This is because they only play eight weeks compared to 23 for the men, right? Wrong.

A rookie listed player, who might not even play a game, will be given a minimum wage of $71,500.

Yes, it's going to take a while for broadcasters to pay for the rights to air women's football and for sponsors to cough up the equivalent in cash.

And having the women's fixture run alongside the men's would be considered sporting cannibalism and a huge sacrifice to the top Leagues in each state -- the VFL and SANFL in particular.

But it would be short-term pain for long-term gain.

Because maybe, just maybe, doing so would help grow numbers in the sport by gaining the attention of more young women.

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As we prepare to pull up stumps on another decade, women have a lot to celebrate. 

In turn, more specialised academies could be born to nurture new talent and the game will no doubt burst with budding stars destined to be the next Erin Phillips, Daisy Pearce or Monique Conti.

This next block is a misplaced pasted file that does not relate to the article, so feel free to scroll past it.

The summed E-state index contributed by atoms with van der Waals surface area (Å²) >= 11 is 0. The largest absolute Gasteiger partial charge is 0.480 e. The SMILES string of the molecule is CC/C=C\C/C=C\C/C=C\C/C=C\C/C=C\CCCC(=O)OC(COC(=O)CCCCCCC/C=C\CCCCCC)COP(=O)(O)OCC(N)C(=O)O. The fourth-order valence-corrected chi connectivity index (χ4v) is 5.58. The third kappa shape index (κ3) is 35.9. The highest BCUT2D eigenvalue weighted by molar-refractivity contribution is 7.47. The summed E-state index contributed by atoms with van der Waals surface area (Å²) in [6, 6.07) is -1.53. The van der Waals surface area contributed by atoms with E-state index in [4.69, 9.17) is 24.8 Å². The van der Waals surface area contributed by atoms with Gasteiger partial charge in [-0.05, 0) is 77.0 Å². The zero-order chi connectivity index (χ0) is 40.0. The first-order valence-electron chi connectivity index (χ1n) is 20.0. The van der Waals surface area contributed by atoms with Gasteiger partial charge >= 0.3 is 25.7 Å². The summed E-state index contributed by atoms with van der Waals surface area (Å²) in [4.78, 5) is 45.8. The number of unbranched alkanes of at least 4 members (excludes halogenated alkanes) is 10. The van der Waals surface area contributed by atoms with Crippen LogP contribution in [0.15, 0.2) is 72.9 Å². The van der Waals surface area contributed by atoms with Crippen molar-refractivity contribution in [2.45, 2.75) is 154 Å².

If those names mean nothing to you, I promise you, if you want to learn about vulnerability, pain, desperation and endurance -- turn up to an AFLW game this season, you will not be disappointed.

Or (if you're game enough) pull on the boots for your local club like I did.

It will teach you a lot, particularly about how there is something profoundly unappealing and uncomfortable about footy shorts.

Maybe because they're designed for men.

Featured image via Getty and Michael Wilson/AFL.